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Curr Protein Pept Sci. 2000 Dec;1(4):349-84.

The use of circular dichroism in the investigation of protein structure and function.

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  • 1Division of Biochemistry and Molecular Biology, Institute of Biomedical and Life Sciences, University of Glasgow, Scotland, G12 8QQ, UK. Sharon.Kelly@bio.gla.ac.uk

Abstract

Circular Dichroism (CD) relies on the differential absorption of left and right circularly polarised radiation by chromophores which either possess intrinsic chirality or are placed in chiral environments. Proteins possess a number of chromophores which can give rise to CD signals. In the far UV region (240-180 nm), which corresponds to peptide bond absorption, the CD spectrum can be analysed to give the content of regular secondary structural features such as alpha-helix and beta-sheet. The CD spectrum in the near UV region (320-260 nm) reflects the environments of the aromatic amino acid side chains and thus gives information about the tertiary structure of the protein. Other non-protein chromophores such as flavin and haem moieties can give rise to CD signals which depend on the precise environment of the chromophore concerned. Because of its relatively modest resource demands, CD has been used extensively to give useful information about protein structure, the extent and rate of structural changes and ligand binding. In the protein design field, CD is used to assess the structure and stability of the designed protein fragments. Studies of protein folding make extensive use of CD to examine the folding pathway; the technique has been especially important in characterising molten globule intermediates which may be involved in the folding process. CD is an extremely useful technique for assessing the structural integrity of membrane proteins during extraction and characterisation procedures. The interactions between chromophores can give rise to characteristic CD signals. This is well illustrated by the case of the light harvesting complex from photosynthetic bacteria, where the CD spectra can be analysed to indicate the extent of orbital overlap between the rings of bacteriochlorophyll molecules. It is therefore evident that CD is a versatile technique in structural biology, with an increasingly wide range of applications.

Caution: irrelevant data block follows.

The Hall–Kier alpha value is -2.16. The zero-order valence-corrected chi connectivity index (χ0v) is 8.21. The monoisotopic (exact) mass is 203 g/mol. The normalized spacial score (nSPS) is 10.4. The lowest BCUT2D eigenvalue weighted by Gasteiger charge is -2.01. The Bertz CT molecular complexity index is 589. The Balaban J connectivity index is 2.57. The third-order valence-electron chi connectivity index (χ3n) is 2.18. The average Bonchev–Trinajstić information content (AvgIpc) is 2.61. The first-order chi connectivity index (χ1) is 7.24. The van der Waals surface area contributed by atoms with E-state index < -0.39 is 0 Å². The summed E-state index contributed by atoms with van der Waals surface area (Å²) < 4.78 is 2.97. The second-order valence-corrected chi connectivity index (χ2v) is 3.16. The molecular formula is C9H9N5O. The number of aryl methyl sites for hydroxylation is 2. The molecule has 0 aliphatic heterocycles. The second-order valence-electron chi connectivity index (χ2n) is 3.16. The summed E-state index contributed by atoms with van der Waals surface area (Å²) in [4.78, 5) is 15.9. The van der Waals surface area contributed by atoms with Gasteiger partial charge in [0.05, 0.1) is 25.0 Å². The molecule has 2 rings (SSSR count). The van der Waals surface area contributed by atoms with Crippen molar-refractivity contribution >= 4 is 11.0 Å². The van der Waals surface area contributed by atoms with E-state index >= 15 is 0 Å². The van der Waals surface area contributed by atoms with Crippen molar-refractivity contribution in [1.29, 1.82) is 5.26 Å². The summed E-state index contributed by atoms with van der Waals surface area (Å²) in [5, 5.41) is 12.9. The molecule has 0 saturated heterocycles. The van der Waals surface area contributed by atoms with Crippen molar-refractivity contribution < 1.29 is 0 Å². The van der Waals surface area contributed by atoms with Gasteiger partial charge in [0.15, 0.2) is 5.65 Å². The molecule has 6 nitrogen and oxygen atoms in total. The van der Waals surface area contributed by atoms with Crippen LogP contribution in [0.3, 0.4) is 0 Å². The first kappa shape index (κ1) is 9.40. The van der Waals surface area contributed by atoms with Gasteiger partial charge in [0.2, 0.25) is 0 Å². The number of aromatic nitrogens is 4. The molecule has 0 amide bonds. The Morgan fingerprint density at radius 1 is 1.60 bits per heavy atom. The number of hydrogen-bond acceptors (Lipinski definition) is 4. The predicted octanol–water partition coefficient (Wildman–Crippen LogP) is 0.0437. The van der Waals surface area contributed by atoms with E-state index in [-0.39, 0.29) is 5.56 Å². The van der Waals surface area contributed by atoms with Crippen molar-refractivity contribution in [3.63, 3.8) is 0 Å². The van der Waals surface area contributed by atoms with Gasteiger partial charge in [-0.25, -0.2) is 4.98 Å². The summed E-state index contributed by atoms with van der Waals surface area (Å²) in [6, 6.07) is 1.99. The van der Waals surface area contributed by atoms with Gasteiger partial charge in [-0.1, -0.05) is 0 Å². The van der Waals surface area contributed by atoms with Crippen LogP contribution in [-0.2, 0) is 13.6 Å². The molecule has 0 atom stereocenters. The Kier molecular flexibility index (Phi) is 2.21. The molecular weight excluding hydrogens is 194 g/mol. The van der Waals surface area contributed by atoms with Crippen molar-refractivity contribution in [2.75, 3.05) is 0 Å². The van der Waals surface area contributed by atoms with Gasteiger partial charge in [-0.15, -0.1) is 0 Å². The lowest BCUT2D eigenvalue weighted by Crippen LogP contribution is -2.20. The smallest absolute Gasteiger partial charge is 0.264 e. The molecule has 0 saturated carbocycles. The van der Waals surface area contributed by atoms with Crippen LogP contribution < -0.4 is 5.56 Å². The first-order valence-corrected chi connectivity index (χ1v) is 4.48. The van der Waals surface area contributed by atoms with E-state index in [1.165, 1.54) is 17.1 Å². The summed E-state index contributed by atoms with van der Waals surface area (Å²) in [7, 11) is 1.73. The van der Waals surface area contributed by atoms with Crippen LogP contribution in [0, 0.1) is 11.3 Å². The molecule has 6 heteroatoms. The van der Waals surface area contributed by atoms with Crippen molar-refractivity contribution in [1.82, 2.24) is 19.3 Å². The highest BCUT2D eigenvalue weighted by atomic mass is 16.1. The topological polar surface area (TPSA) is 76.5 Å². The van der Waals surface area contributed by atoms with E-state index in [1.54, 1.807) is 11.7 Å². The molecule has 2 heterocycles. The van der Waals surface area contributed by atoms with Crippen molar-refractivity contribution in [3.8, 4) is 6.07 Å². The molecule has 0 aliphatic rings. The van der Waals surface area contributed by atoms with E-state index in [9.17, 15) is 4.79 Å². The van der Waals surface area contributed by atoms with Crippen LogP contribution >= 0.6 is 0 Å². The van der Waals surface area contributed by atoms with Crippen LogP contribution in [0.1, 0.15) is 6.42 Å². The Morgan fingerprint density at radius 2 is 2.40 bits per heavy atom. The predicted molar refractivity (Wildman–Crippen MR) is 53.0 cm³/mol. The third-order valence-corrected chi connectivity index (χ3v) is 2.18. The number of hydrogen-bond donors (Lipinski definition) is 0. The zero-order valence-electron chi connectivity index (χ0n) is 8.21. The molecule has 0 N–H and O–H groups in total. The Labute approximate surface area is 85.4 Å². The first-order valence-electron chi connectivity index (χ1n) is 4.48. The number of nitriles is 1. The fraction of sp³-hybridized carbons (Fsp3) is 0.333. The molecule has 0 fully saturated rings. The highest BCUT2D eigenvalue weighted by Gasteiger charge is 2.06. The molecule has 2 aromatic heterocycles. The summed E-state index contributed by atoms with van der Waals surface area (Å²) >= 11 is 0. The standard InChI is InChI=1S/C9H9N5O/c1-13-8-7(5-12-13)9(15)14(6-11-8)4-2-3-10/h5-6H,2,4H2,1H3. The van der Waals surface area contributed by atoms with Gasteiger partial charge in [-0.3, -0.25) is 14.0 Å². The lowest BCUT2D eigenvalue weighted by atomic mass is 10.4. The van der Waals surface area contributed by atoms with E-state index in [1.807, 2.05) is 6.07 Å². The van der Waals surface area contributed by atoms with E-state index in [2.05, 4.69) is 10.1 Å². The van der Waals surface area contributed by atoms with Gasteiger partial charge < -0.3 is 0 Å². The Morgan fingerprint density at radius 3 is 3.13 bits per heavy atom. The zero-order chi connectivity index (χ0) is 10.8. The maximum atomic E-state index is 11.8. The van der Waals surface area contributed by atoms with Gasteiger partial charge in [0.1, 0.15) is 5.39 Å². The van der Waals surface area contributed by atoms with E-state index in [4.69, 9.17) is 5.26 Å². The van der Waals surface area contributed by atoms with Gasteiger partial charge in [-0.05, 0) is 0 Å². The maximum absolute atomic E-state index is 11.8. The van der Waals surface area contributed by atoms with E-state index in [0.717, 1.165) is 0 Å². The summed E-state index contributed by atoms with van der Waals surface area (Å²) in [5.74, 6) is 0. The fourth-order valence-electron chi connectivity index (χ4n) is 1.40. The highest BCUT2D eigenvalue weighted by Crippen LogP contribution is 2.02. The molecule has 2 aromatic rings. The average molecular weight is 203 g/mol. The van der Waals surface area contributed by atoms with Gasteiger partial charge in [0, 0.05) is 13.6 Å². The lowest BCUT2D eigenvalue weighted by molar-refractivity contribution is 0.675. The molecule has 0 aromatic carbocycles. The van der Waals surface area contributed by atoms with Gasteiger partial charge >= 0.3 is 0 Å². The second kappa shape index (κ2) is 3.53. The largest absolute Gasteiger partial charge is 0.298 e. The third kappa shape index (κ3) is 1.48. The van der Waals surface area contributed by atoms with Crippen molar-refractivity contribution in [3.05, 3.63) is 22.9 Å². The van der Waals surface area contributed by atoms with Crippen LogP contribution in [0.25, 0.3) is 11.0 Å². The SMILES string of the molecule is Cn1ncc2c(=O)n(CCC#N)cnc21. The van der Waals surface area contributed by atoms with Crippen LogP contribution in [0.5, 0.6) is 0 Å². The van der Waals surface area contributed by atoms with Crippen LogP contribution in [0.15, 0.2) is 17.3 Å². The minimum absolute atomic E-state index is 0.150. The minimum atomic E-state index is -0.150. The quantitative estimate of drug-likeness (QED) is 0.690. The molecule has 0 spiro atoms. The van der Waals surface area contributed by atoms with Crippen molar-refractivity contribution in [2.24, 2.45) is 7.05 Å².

PMID:
12369905
[PubMed - indexed for MEDLINE]
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